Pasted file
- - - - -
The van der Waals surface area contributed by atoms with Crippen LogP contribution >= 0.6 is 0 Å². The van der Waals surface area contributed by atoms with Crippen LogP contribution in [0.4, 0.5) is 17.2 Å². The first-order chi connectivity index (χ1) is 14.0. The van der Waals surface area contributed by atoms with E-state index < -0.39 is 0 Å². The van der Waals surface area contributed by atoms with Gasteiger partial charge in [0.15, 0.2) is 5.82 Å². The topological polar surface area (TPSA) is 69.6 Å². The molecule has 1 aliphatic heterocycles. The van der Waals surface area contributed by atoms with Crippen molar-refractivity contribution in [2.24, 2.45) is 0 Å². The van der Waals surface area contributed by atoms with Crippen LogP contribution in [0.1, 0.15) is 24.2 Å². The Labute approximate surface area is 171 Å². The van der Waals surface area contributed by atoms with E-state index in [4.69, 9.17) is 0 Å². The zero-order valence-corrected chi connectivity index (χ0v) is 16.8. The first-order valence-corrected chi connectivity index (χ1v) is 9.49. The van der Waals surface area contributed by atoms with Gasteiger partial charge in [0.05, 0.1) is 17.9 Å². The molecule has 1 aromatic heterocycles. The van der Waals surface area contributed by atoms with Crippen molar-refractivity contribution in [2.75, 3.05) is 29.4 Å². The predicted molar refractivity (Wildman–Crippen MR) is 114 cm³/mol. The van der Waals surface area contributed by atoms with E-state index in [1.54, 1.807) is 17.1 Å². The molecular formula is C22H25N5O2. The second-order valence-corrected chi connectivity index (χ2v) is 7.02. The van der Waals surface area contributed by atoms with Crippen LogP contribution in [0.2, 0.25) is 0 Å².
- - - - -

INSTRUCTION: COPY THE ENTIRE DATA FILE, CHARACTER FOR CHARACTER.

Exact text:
The van der Waals surface area contributed by atoms with Crippen LogP contribution >= 0.6 is 0 Å². The van der Waals surface area contributed by atoms with Crippen LogP contribution in [0.4, 0.5) is 17.2 Å². The first-order chi connectivity index (χ1) is 14.0. The van der Waals surface area contributed by atoms with E-state index < -0.39 is 0 Å². The van der Waals surface area contributed by atoms with Gasteiger partial charge in [0.15, 0.2) is 5.82 Å². The topological polar surface area (TPSA) is 69.6 Å². The molecule has 1 aliphatic heterocycles. The van der Waals surface area contributed by atoms with Crippen molar-refractivity contribution in [2.24, 2.45) is 0 Å². The van der Waals surface area contributed by atoms with Crippen LogP contribution in [0.1, 0.15) is 24.2 Å². The Labute approximate surface area is 171 Å². The van der Waals surface area contributed by atoms with E-state index in [4.69, 9.17) is 0 Å². The zero-order valence-corrected chi connectivity index (χ0v) is 16.8. The first-order valence-corrected chi connectivity index (χ1v) is 9.49. The van der Waals surface area contributed by atoms with Gasteiger partial charge in [0.05, 0.1) is 17.9 Å². The molecule has 1 aromatic heterocycles. The van der Waals surface area contributed by atoms with Crippen molar-refractivity contribution in [2.75, 3.05) is 29.4 Å². The predicted molar refractivity (Wildman–Crippen MR) is 114 cm³/mol. The van der Waals surface area contributed by atoms with E-state index in [1.54, 1.807) is 17.1 Å². The molecular formula is C22H25N5O2. The second-order valence-corrected chi connectivity index (χ2v) is 7.02. The van der Waals surface area contributed by atoms with Crippen LogP contribution in [0.2, 0.25) is 0 Å².